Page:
By Eknath Easwaran
The five obstacles that keep us from diving below the surface of the mind, as per Buddha are:
1. Sensuality: “Sensuality,” in the Buddha’s language, is not a term of moral judgment. It refers simply to our human tendency to become entangled in the impressions of our senses – to become so attached to what brings sensory pleasure or pain that we lose real freedom of choice. This is a normal biological response, but when we are trying to enter and master the world within, it keeps us oriented in just the wrong direction. To turn spiritual, we have to detach ourselves from the hold the senses have on the mind; there is no other way.
The Buddha gave us a useful rule of thumb for dealing with the senses: neither asceticism nor overindulgence. Don’t do everything your senses tell you, the Buddha would say, but don’t try to starve them into submission either. Train them to be your friends and allies.
In the act of seeing, the Buddha would say, there are three separate elements: the eyes, the object, and an act of attention. When all three come together, there is sensation. Right now, for example, I am seated at a beautiful desk given to me by friends. While I am looking at the desk, I can appreciate its beauty. But when I am reading at it, I do not really see it; my attention is completely absorbed in my book.
The application of this abstract idea is highly practical: if you can withdraw your attention, no sensation on earth can have any hold over you. That sensation simply will not be there for you; it will have no connection with your mind.
When attention is under this kind of control, all the senses are your friends. If they wander off into areas where they can get into trouble, you have only to call them back and they will obey. This is what you have been doing in meditation all along, bringing your attention back whenever it strays. Now you can apply the same skill during the day, whenever the mind feels attracted by some old sensory habit.
The next development in sensory obsession is anger. You try to go on satisfying your desires, trying to get what you want either in some relationship or some possession or experience, and things keep getting in your way. That is life. But the more this happens, the further the fermentation process goes. The desire becomes obsessive. You get frustrated, irritated, resentful, hostile, angry.
When this happens you are continuously angry, constantly hostile – if not overtly, then beneath the surface, where thoughts simmer unaware. You see things that are not there and act on situations that simply do not exist the way you perceive them. It is impossible to reason with people in this advanced condition; they are drunk with anger. And the primary cause is getting involved in sense-stimulation to the point of obsession.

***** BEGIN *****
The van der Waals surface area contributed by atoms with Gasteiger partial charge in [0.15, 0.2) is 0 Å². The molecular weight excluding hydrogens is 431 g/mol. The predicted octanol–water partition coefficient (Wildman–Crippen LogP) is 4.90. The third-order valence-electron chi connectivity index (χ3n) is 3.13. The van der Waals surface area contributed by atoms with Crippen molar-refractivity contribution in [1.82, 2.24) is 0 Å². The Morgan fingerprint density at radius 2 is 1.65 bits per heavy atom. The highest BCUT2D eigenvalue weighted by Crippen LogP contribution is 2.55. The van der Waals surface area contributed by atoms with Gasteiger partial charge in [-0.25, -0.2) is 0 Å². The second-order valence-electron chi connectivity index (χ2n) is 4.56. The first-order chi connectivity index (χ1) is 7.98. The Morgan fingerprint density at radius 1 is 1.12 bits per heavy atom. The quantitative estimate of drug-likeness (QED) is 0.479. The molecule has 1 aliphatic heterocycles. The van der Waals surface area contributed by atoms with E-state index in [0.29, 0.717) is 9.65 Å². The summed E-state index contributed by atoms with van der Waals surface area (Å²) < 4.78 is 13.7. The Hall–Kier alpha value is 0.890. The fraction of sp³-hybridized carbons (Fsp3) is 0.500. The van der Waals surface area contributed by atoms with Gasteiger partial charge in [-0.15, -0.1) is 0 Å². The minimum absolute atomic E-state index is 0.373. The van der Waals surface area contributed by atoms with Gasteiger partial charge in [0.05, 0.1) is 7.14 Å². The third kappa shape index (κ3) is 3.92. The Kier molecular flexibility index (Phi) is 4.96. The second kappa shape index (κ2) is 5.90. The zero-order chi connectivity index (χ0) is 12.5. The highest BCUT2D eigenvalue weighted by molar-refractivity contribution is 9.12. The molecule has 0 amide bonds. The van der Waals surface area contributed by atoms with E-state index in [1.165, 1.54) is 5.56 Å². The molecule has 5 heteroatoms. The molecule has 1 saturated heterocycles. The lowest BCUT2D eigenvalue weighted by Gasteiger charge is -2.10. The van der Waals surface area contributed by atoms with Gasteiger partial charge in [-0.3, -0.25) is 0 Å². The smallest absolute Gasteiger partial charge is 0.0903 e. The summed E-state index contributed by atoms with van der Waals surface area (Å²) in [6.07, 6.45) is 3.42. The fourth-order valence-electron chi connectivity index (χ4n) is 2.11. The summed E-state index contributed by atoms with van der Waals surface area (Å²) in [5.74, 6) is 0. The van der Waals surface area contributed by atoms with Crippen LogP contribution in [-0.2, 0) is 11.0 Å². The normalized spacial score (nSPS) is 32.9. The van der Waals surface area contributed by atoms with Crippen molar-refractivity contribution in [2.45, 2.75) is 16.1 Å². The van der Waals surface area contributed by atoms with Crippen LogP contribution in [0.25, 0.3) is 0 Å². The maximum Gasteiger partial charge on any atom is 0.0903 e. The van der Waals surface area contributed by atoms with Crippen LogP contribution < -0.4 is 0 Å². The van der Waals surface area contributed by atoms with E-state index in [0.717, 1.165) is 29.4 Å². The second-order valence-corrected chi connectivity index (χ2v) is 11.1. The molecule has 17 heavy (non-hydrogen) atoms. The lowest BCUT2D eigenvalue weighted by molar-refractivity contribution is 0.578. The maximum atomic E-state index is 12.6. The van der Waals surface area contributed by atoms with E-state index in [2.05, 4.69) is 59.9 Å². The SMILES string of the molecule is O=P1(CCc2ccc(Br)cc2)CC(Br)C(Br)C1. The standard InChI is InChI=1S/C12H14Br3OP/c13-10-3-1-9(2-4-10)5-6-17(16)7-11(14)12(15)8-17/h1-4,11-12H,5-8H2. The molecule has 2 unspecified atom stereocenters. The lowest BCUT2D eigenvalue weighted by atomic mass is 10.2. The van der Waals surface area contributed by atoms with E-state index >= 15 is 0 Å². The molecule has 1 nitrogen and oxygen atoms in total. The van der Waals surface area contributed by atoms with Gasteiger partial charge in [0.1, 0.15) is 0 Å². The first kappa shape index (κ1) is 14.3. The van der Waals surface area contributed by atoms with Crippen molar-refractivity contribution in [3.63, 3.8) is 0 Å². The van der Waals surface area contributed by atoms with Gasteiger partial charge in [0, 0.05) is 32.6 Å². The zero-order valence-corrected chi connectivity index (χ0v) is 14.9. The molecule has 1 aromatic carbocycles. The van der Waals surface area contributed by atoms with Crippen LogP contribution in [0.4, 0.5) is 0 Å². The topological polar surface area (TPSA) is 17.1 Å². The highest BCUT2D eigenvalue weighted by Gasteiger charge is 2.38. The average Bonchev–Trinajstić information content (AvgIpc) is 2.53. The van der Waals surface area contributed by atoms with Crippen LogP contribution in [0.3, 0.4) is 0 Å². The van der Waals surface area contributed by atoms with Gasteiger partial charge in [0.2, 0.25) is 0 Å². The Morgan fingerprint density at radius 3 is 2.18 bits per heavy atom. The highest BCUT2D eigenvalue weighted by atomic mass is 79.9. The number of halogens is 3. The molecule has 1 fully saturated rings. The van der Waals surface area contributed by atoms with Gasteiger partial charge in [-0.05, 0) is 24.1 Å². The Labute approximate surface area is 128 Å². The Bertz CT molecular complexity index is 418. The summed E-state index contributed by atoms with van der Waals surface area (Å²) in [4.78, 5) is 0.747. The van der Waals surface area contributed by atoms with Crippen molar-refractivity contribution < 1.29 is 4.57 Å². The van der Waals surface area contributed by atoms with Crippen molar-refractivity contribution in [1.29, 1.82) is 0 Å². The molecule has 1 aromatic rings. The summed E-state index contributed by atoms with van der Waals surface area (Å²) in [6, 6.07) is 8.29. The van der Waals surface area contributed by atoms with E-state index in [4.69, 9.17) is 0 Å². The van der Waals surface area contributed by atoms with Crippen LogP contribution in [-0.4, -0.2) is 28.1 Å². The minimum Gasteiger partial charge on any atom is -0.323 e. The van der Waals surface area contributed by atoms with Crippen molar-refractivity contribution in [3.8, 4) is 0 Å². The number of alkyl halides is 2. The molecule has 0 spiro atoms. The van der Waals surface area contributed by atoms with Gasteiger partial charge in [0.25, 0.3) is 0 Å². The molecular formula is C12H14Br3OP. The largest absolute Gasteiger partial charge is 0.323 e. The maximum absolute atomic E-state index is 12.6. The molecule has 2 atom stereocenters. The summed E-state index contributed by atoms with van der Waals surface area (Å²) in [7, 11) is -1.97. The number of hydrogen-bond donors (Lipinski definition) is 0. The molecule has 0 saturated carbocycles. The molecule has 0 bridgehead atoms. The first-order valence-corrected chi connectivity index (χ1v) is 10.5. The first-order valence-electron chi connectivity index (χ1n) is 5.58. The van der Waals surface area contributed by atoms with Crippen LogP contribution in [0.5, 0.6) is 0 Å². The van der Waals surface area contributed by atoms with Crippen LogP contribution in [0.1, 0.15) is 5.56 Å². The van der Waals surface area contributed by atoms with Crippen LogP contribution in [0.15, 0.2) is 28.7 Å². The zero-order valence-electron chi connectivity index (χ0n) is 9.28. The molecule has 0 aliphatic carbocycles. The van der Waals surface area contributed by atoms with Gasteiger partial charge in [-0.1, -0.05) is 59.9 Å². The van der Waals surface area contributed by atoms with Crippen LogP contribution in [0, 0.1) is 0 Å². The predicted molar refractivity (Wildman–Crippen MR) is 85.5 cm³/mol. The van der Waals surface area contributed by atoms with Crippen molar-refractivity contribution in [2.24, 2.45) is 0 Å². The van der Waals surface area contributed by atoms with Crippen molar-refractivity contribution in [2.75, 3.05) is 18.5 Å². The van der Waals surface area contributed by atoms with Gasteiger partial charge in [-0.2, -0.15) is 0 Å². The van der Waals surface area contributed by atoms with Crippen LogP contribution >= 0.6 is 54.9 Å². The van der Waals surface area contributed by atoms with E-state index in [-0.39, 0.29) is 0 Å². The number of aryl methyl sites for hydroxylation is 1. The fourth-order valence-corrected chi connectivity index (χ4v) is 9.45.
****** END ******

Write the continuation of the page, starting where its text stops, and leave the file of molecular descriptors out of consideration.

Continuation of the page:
2. Ill Will: The second obstacle, ill will, is perhaps the most serious impediment in meditation. According to the Buddha, ill will expresses itself in one hundred and thirty-five forms! Each of us has a regular catalog of them. That is what makes ill will so difficult to recognize at first, leave aside how difficult it is to
tackle. If only we could get a catalog of negative mental formations like the ones that come in the mail every other week from L. L. Bean! Fortunately, says the Buddha, tackling ill will does not require becoming familiar with the whole catalog. What we have to do is learn how to undo the underlying habit of mind.
What we are really doing is slowly developing a compulsive tendency to think in negative terms. In fact, we are working on that tendency very hard. The issue is not what that particular person said or did not say, meant or did not mean. The real issue is that we are developing a tendency to dwell compulsively on what anybody says to us – which means we are developing a tendency to get upset. We are making ourselves up-settable emotionally fragile under stress. After enough of this fermenting, our mind will boil at the most harmless little thing. We will be at the mercy of everyone. The Buddha’s final diagnosis: we do not generally suffer from others; we suffer from ourselves.